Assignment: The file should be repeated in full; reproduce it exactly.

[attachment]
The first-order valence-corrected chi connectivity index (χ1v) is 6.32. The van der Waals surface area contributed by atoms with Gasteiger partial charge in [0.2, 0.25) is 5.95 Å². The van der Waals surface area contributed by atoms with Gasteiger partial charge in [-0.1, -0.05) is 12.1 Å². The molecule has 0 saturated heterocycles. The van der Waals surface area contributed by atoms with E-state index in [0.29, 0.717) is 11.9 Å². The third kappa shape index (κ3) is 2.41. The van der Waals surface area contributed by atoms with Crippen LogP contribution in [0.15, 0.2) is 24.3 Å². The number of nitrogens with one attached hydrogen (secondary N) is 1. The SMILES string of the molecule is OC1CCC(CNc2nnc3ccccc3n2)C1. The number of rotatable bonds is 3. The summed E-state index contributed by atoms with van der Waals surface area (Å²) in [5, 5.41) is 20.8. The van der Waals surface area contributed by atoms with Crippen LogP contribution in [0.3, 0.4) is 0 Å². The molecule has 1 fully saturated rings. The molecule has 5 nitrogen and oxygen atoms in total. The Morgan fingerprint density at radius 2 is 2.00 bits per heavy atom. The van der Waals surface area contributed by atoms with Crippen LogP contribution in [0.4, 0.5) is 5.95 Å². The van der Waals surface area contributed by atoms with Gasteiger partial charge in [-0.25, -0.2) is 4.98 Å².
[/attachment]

The first-order valence-corrected chi connectivity index (χ1v) is 6.32. The van der Waals surface area contributed by atoms with Gasteiger partial charge in [0.2, 0.25) is 5.95 Å². The van der Waals surface area contributed by atoms with Gasteiger partial charge in [-0.1, -0.05) is 12.1 Å². The molecule has 0 saturated heterocycles. The van der Waals surface area contributed by atoms with E-state index in [0.29, 0.717) is 11.9 Å². The third kappa shape index (κ3) is 2.41. The van der Waals surface area contributed by atoms with Crippen LogP contribution in [0.15, 0.2) is 24.3 Å². The number of nitrogens with one attached hydrogen (secondary N) is 1. The SMILES string of the molecule is OC1CCC(CNc2nnc3ccccc3n2)C1. The number of rotatable bonds is 3. The summed E-state index contributed by atoms with van der Waals surface area (Å²) in [5, 5.41) is 20.8. The van der Waals surface area contributed by atoms with Crippen LogP contribution in [0.3, 0.4) is 0 Å². The molecule has 1 fully saturated rings. The molecule has 5 nitrogen and oxygen atoms in total. The Morgan fingerprint density at radius 2 is 2.00 bits per heavy atom. The van der Waals surface area contributed by atoms with Crippen LogP contribution in [0.4, 0.5) is 5.95 Å². The van der Waals surface area contributed by atoms with Gasteiger partial charge in [-0.25, -0.2) is 4.98 Å².